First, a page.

Mr Smith is a 26-year-old man with no significant past medical history who presents with diffuse abdominal pain that began 12 hours ago and is described as a pressure sensation, most intensely in the mid-abdomen. He has a decreased appetite but no nausea or vomiting. His last bowel movement was 2 days ago. He denies fevers and chills as well as hematuria, dysuria, and chest pain. The patient has no h/o gallstones, kidney stones, or abdominal surgeries. He takes no medications (no aspirin or NSAIDs) and reports occasional use of alcohol. Vitals are stable. Patient is afebrile. Cardiac and lung examinations are normal. Abdominal examination reveals a flat abdomen with hypoactive bowel sounds. There is mild, diffuse tenderness present. No guarding or rigidity is present. Rectal examination is normal. Stool is Hemoccult negative.
1. What should be included in your DDX?
Appendicitis (always to be considered in young adults)
- Peptic ulcer disease
- Pancreatitis (may present with epigastric or mid-abdominal pain)
- Early bowel obstruction
The classic presentation is diffuse abdominal pain that migrates to the right lower quadrant (RLQ) to McBurney point (1.5–2 in from the anterior superior iliac crest toward the umbilicus). The pain is associated with nausea, vomiting, fever, and anorexia. Appendicitis develops due to obstruction of the appendiceal orifice with secondary mucous accumulation, swelling, ischemia, necrosis, and perforation. Complications include perforation and abscess formation. The risk of perforation increases steadily with increasing age (50% in patients >75 years old). Fever, tenderness, guarding, and rebound may be absent in patients with appendicitis. Nonetheless, when present, they increase the likelihood of appendicitis. Eighty percent of patients with appendicitis have a WBC >10,000 with a left shift. Urinalysis may reveal pyuria and hematuria due to bladder inflammation from adjacent appendicitis. CT of abdomen and pelvis with IV and oral/rectal contrast is the test of choice. Although ultrasound is inferior to CT scan, it is the test of choice in pregnant patients. Frequent clinical observation is critical in patients with an unclear diagnosis. One should start intravenous fluids and broad-spectrum antibiotics and obtain a STAT surgical consult as urgent appendectomy is the treatment of choice.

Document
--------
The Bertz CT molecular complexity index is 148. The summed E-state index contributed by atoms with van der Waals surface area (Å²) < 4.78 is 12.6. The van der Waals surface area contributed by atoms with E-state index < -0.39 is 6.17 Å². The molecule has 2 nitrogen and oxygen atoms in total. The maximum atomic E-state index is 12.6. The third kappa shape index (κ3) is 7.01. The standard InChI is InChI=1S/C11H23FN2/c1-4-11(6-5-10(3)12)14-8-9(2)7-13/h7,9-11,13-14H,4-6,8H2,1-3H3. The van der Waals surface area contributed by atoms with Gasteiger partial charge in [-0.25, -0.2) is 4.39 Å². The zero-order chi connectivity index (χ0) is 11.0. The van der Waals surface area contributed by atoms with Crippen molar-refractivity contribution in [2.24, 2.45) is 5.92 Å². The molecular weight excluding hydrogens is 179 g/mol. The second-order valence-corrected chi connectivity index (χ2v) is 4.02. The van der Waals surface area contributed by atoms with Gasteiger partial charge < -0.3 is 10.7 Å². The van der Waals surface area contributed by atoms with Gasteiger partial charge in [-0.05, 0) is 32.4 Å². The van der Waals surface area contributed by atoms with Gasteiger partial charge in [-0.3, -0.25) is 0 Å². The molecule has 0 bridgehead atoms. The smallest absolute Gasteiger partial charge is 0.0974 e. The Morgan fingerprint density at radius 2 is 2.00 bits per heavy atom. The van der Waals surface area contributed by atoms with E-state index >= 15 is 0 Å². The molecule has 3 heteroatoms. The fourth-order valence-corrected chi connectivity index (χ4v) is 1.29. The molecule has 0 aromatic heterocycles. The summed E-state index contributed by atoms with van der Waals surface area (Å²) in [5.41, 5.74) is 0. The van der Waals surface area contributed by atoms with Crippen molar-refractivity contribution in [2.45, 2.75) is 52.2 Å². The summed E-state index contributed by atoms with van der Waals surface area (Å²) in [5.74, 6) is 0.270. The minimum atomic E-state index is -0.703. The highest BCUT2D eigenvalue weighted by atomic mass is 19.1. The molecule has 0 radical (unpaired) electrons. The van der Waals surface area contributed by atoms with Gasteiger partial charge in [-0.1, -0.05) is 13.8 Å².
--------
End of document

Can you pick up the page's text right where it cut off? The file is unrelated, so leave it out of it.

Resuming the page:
Other diagnoses to consider in patients with RLQ pain include cecal diverticulitis, Meckel diverticulitis, acute ileitis, Crohn disease, and gynecologic conditions.
Cecal diverticulitis usually occurs in young adults and presents with signs and symptoms that are virtually identical to those of appendicitis.
A Meckel diverticulum is a congenital remnant of the omphalomesenteric duct. It contains all layers of the intestine and may have ectopic tissue present from either the pancreas or stomach. It is located on the small intestine 2 ft from the ileocecal valve, and is about 2 in in length. The small bowel may migrate into ...